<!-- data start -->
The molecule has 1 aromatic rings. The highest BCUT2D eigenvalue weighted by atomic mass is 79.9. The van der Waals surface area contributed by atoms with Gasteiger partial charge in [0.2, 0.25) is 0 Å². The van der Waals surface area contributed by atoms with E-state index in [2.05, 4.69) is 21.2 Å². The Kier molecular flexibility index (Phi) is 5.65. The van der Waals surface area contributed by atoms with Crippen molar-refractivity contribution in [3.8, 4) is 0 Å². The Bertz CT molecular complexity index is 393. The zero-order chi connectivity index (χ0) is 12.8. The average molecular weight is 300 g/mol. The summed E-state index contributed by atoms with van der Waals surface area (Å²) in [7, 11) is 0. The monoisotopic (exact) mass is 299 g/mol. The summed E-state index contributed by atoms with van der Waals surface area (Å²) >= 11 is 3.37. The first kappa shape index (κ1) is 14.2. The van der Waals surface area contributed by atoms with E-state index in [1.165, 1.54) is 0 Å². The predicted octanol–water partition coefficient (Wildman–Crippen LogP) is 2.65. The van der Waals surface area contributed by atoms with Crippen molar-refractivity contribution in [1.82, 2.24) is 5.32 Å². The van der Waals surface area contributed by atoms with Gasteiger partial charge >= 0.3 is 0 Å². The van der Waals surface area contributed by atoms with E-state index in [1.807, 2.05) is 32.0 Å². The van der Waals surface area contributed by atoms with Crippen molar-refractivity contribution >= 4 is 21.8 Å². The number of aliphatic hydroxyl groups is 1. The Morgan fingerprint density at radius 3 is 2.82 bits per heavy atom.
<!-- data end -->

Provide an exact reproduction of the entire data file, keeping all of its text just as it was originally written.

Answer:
The molecule has 1 aromatic rings. The highest BCUT2D eigenvalue weighted by atomic mass is 79.9. The van der Waals surface area contributed by atoms with Gasteiger partial charge in [0.2, 0.25) is 0 Å². The van der Waals surface area contributed by atoms with E-state index in [2.05, 4.69) is 21.2 Å². The Kier molecular flexibility index (Phi) is 5.65. The van der Waals surface area contributed by atoms with Crippen molar-refractivity contribution in [3.8, 4) is 0 Å². The Bertz CT molecular complexity index is 393. The zero-order chi connectivity index (χ0) is 12.8. The average molecular weight is 300 g/mol. The summed E-state index contributed by atoms with van der Waals surface area (Å²) in [7, 11) is 0. The monoisotopic (exact) mass is 299 g/mol. The summed E-state index contributed by atoms with van der Waals surface area (Å²) >= 11 is 3.37. The first kappa shape index (κ1) is 14.2. The van der Waals surface area contributed by atoms with E-state index in [1.165, 1.54) is 0 Å². The predicted octanol–water partition coefficient (Wildman–Crippen LogP) is 2.65. The van der Waals surface area contributed by atoms with Crippen molar-refractivity contribution in [1.82, 2.24) is 5.32 Å². The van der Waals surface area contributed by atoms with Gasteiger partial charge >= 0.3 is 0 Å². The van der Waals surface area contributed by atoms with E-state index in [1.807, 2.05) is 32.0 Å². The van der Waals surface area contributed by atoms with Crippen molar-refractivity contribution >= 4 is 21.8 Å². The number of aliphatic hydroxyl groups is 1. The Morgan fingerprint density at radius 3 is 2.82 bits per heavy atom.